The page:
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There is a growing controversy as to the impact of private equity acquisitions, especially in terms of their impact on employment and subsequent organizational performance. It has been suggested that closer owner supervision and the injection of a new management team revitalize the acquired organization and unlock dormant capabilities and value. However, both politicians and trade unionists suggest that private equity acquirers may significantly reallocate value away from employees to short term investors, typically through layoffs and reduced wages, which may undermine future organizational sustainability. This article investigates this in the context of a sample of institutional buy outs (IBOs) undertaken in the UK between 1997 and 2006. Specifically we examine the impact of IBOs on both employment and remuneration against two control groups of non-acquired firms. In designing our study we follow the empirical approach taken by Conyon et al (2001 and 2002) in investigating the employment consequences of regular takeovers. Our main finding is a significant loss in employment in firms subject to an IBO in the year immediately following the acquisition as well as lower wage rates, when compared to either of the two control groups. Furthermore, we find no evidence of a subsequent improvement either in productivity or profitability in the acquired businesses.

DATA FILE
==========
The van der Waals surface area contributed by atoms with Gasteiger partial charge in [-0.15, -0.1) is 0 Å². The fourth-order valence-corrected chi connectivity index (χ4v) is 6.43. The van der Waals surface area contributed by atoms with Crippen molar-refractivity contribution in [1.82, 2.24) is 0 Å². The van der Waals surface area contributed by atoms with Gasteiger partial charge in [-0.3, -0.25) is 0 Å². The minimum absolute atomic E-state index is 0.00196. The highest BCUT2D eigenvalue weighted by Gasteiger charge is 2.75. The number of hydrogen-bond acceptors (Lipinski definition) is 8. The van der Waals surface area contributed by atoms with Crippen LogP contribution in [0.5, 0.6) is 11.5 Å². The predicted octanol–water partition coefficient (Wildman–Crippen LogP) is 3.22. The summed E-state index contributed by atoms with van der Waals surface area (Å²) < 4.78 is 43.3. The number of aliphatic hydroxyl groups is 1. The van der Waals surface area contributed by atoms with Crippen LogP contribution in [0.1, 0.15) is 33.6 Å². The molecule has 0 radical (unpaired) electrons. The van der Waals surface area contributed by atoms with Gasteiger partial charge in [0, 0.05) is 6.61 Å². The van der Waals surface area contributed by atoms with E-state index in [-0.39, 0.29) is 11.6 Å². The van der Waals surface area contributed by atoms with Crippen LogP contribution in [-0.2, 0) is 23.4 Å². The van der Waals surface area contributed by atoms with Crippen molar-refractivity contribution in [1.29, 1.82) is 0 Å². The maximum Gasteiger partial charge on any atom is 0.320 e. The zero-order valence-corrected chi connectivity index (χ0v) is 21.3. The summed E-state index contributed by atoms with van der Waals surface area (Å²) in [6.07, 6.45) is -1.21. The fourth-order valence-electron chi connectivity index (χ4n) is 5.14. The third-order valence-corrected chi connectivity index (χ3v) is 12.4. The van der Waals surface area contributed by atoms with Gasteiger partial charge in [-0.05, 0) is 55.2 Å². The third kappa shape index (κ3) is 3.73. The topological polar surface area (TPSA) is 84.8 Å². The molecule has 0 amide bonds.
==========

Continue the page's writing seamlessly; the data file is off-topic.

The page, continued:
Published in

European Economic Review
(2014), 71, pp.67-79.

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